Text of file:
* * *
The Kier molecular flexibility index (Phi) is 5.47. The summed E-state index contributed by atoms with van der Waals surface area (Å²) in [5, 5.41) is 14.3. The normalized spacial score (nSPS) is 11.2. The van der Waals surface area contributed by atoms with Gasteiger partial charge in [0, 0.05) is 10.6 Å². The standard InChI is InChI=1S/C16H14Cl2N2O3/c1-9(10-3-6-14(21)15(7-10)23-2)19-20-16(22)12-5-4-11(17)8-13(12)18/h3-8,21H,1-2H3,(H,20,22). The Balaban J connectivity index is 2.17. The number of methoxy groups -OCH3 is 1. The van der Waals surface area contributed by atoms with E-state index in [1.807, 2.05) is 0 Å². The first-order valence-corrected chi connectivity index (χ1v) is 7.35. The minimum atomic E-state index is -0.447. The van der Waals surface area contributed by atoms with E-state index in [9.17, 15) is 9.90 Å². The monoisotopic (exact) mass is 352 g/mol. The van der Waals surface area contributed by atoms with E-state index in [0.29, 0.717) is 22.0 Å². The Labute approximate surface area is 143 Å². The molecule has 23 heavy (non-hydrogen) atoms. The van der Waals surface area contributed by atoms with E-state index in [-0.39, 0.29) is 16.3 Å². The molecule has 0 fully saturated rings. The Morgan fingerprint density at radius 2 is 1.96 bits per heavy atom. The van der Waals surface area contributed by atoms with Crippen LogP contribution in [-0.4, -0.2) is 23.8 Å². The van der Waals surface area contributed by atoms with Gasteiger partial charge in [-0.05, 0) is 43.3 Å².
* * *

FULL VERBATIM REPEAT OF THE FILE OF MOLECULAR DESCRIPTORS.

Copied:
The Kier molecular flexibility index (Phi) is 5.47. The summed E-state index contributed by atoms with van der Waals surface area (Å²) in [5, 5.41) is 14.3. The normalized spacial score (nSPS) is 11.2. The van der Waals surface area contributed by atoms with Gasteiger partial charge in [0, 0.05) is 10.6 Å². The standard InChI is InChI=1S/C16H14Cl2N2O3/c1-9(10-3-6-14(21)15(7-10)23-2)19-20-16(22)12-5-4-11(17)8-13(12)18/h3-8,21H,1-2H3,(H,20,22). The Balaban J connectivity index is 2.17. The number of methoxy groups -OCH3 is 1. The van der Waals surface area contributed by atoms with E-state index in [1.807, 2.05) is 0 Å². The first-order valence-corrected chi connectivity index (χ1v) is 7.35. The minimum atomic E-state index is -0.447. The van der Waals surface area contributed by atoms with E-state index in [9.17, 15) is 9.90 Å². The monoisotopic (exact) mass is 352 g/mol. The van der Waals surface area contributed by atoms with E-state index in [0.29, 0.717) is 22.0 Å². The Labute approximate surface area is 143 Å². The molecule has 23 heavy (non-hydrogen) atoms. The van der Waals surface area contributed by atoms with E-state index in [-0.39, 0.29) is 16.3 Å². The molecule has 0 fully saturated rings. The Morgan fingerprint density at radius 2 is 1.96 bits per heavy atom. The van der Waals surface area contributed by atoms with Crippen LogP contribution in [-0.4, -0.2) is 23.8 Å². The van der Waals surface area contributed by atoms with Gasteiger partial charge in [-0.05, 0) is 43.3 Å².